‘’Our lives automatically changed, and for the better. He had married another woman, she welcomed us with open arms and insisted that we call her mum. They had built a house in Syokimau. We just blended right in; she had 2 sons, my brothers, I love those boys.”

‘’That sounds like a good thing.’’

‘’Yeah, we were one happy family. He used to take us out, take us shopping, to excursions, you know those kind of things.’’

‘’I know.’’

‘’We grew up in the village with our granny, so coming to Nairobi to this transformation was kind of big. Kids in school knew we were rich because our dad was an American. He used to pop up in school in his black Benz and we’d be called from class regardless of what lesson was going on, the corruption in our institutions! Simply because he was from America, sic.’’

‘’I could have loved that experience while in High school, I could have behaved like a royal.’’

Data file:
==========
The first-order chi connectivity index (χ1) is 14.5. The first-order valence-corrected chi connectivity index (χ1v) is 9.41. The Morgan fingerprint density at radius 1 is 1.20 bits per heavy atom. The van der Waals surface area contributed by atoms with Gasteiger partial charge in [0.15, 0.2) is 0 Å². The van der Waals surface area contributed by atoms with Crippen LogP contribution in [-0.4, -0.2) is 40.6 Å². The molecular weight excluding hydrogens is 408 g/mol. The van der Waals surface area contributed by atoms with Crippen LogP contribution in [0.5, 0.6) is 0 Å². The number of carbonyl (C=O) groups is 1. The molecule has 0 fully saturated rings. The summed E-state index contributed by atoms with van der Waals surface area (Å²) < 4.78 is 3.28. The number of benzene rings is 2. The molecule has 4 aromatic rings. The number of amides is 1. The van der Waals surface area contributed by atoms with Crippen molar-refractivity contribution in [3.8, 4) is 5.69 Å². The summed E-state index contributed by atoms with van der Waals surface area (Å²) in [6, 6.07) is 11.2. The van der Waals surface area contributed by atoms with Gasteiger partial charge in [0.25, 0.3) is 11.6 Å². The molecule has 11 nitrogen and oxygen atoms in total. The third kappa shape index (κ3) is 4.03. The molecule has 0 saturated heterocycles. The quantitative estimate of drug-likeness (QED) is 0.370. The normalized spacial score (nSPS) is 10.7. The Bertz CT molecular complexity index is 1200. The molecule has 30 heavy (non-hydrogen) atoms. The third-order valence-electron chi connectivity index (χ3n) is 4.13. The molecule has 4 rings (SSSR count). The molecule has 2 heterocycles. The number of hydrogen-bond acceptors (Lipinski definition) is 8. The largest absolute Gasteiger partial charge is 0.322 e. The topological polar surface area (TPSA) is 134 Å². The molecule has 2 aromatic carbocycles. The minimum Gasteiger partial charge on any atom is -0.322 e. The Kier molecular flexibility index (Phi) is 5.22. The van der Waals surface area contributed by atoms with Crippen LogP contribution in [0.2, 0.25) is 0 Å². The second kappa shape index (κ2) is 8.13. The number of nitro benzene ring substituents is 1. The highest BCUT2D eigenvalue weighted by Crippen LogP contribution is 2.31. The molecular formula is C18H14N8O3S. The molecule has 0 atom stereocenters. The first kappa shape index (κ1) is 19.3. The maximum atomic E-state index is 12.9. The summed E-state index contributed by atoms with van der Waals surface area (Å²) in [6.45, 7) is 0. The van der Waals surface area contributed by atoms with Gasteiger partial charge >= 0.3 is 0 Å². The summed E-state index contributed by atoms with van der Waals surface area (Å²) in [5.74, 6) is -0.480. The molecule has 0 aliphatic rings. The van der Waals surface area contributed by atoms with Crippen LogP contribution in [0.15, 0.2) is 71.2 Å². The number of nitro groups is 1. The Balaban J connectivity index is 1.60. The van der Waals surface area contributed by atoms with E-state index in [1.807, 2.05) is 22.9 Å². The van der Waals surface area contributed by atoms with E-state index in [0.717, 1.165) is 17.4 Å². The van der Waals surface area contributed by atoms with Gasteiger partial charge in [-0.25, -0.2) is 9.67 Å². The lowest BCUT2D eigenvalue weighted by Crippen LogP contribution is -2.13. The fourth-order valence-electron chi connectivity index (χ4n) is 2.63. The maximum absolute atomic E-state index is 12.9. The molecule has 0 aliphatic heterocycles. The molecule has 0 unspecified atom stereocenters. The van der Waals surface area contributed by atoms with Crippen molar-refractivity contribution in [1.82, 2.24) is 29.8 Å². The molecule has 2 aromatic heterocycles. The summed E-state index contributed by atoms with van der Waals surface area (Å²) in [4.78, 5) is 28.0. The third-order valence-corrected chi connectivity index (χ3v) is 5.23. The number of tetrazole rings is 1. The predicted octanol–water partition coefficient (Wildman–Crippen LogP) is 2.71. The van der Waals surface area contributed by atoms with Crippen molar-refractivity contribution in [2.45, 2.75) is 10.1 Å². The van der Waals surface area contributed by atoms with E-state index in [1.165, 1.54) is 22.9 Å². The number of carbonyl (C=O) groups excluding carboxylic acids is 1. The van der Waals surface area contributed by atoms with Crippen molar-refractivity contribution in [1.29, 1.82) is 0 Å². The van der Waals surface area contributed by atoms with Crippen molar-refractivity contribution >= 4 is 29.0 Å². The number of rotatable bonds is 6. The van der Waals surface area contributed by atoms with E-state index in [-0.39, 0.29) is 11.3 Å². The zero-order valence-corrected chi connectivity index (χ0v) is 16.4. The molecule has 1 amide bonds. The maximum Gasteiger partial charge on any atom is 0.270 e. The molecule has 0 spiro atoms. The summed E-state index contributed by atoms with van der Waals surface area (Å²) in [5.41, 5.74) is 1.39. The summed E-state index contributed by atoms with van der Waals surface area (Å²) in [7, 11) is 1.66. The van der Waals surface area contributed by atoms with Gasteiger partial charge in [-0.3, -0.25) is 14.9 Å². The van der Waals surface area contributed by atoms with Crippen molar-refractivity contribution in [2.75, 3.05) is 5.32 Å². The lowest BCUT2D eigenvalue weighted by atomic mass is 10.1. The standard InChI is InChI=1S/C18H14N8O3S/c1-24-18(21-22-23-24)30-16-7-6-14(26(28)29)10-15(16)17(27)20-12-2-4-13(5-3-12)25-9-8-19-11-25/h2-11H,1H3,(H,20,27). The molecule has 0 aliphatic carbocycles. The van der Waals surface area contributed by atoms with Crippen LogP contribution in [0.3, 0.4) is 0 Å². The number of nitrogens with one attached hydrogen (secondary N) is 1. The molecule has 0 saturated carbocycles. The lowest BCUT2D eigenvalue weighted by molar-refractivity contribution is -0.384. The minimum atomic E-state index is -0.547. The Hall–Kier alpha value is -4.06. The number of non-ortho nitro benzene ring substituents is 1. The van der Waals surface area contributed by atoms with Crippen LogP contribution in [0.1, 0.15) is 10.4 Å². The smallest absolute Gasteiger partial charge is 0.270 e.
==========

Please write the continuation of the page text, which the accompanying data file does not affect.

She laughs, maybe for the first time since I got here, or maybe because her laughter is rich and can win an Oscar if there was a laughing competition.

‘’After High School, my grandma became ill so we had to bring her to live us. Dad gave us an apartment along James Gichuru road. He owned the building, he actually gave it to us so as to sustain ourselves. I Joined Strathmore University to pursue International Relations. Life was good, we were okay. I mean, we had everything we needed. My best friend from High School came to live with us. For some reason my grandma used to say she had a dark soul.”

At this point she sips her coffee whilst fully. I can see the battling thoughts tearing at her, I can feel the thud of her heart from, her chest is not rising softly, no. It is raging. Is she upset? I reach out and touch her hand, I don’t know what to say to her. She looks up and her eyes are filled with tears. She takes out a handkerchief from her Korr bag and head to the bathroom. I am not good with dealing with emotions and for the few minutes that I am left alone, I reflect on a lot, finish my coffee and order for a fresh mug. A few minutes later, she returns. Her make-up is fresh, she doesn’t look like she was blowing her nose a second ago, she looks ready for a magazine shoot.

‘’Sorry about that.’’

‘’Oh, It is okay, are you feeling better now?’’

‘’Yeah. This is where it gets messed up.’’